Love Letters from God: Bible Stories for a Girl’s Heart (Grand Rapids: Zonderkidz, 2017)

This picture book may have been written for girls, ages 4-8, but this grown-up girl (me!) finds it delightful. Stories of fourteen incredible women from the Bible fiLove Letters from God: Bible Stories for a Girl's Heartll the pages. Eve (The First Girl), Miriam (The Trusting Girl), Martha (The Busy Girl) are a few women whose inspiring stories are told. The author, Glenys Nellist, uses warm, easy-to-understand language to bring these Bible stories to life. Rachel Clowes’ illustrations are charming.

What makes this book unique is the lift-the-flap love letters from God that accompany each story. These sweet letters show a personal, tender, loving God who cares about each girl. As I read God’s love letters, I couldn’t help but mentally add my name on the blanks provided.

Dear Deb……Can you imagine how thrilled I was when I saw Eve? She was the very first girl I made, and she made creation complete. Did you know I feel the same way when I see you?

Talk about heart-warming! I’m excited to give this book to my granddaughter who celebrates her 5th birthday soon. I’ve written “Lucy” as the recipient of  each letter. She’ll be delighted to see the letters addressed to her.

If you have a little girl in your life, this book is perfect to show her how much God loves her. You might even enjoy reading it to yourself first!

You Carried Me: A Daughter’s Memoir (Walden, New York: Plough Publishing House, 2017)

I saw my graMelissa Ohden memoir about being an abortion survivornddaughter Lucy’s face for the first time on an ultrasound when her mom was about 20 weeks pregnant. The clarity of her facial features took my breath away. I fell in love at first sight!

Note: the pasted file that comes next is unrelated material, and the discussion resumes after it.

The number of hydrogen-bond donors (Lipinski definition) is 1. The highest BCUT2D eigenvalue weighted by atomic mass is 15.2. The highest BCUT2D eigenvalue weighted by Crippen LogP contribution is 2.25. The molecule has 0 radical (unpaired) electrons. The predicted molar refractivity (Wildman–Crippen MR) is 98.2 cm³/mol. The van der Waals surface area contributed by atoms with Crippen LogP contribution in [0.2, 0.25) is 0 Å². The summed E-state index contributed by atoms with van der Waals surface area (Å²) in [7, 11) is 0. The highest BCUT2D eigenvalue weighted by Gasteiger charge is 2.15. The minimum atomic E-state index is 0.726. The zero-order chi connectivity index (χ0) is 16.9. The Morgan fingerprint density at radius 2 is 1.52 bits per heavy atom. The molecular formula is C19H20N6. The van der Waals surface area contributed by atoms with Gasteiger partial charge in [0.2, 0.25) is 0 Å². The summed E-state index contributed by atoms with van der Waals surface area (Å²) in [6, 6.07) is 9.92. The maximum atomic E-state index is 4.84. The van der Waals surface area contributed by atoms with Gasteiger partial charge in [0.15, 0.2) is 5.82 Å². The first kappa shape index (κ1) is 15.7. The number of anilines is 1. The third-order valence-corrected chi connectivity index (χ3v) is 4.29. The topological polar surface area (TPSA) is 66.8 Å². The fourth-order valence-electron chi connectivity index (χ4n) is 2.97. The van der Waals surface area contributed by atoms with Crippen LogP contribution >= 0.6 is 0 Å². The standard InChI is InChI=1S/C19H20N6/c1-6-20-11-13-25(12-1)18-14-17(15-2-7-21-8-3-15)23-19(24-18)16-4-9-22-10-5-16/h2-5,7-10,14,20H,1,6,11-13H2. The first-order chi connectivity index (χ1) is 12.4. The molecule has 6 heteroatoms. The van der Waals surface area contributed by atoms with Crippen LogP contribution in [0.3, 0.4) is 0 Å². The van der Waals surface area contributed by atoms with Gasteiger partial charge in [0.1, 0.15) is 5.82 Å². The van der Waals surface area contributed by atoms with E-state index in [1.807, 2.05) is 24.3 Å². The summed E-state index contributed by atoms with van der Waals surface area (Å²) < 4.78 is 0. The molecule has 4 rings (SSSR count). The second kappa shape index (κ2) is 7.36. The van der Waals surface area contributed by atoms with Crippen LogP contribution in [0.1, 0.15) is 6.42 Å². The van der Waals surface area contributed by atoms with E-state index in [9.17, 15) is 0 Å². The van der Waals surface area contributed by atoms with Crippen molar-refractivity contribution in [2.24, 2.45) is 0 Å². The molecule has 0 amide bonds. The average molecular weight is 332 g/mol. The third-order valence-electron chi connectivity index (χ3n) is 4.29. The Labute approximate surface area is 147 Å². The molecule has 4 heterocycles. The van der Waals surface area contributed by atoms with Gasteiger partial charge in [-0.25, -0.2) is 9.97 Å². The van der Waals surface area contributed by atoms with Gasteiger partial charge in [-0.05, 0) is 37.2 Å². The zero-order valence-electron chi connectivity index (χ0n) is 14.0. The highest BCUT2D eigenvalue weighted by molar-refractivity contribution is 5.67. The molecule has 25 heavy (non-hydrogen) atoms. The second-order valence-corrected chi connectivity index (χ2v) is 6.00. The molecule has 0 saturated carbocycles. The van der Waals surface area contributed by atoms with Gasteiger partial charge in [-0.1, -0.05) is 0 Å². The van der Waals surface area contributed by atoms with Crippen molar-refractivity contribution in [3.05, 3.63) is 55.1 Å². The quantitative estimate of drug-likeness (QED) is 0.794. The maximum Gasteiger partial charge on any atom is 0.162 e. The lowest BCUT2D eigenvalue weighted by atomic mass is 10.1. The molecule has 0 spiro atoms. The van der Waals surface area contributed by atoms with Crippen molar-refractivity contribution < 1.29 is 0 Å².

I couldn’t help but think of my experience with baby Lucy when I read Melissa Ohden’s powerful memoir, You Carried Me. Her birth mother was farther along in her pregnancy than when my daughter-in-law had her ultrasound. The circumstances were tragic. Melissa’s mother had a failed abortion. Instead of dying from the poisonous saline solution administered to abort her, baby Melissa was born alive, weighing in at 2 lbs. 14.5 oz. She was adopted by a loving couple who were willing to take on the special needs Melissa might have as a result of the botched abortion. Miraculously, Melissa had no long-term medical complications. 

She discovered at age fourteen that she was an abortion survivor. Melissa had known from an early age that she had been adopted. Finding out that she was aborted and then survived, threw her into an emotional tailspin. Her courage to persevere in the midst of heartbreaking circumstances is inspiring. As a young adult, Melissa began a decade-long search for the truth about her birth and her birth parents. The outcome is nothing short of miraculous. At times while I was reading this book (which I could hardly put down), I had to remind myself “this is a true story.”

Melissa is honest and straight-forward as she tells her story, yet she’s careful to protect the identity of her birth parents. The level of healing and forgiveness the author has experienced in dealing with circumstances clearly out of her control, is a testimony to her faith. It seems Melissa’s life was spared for a greater purpose–to become a voice for the unborn and an advocate for women, men, and children impacted by abortion.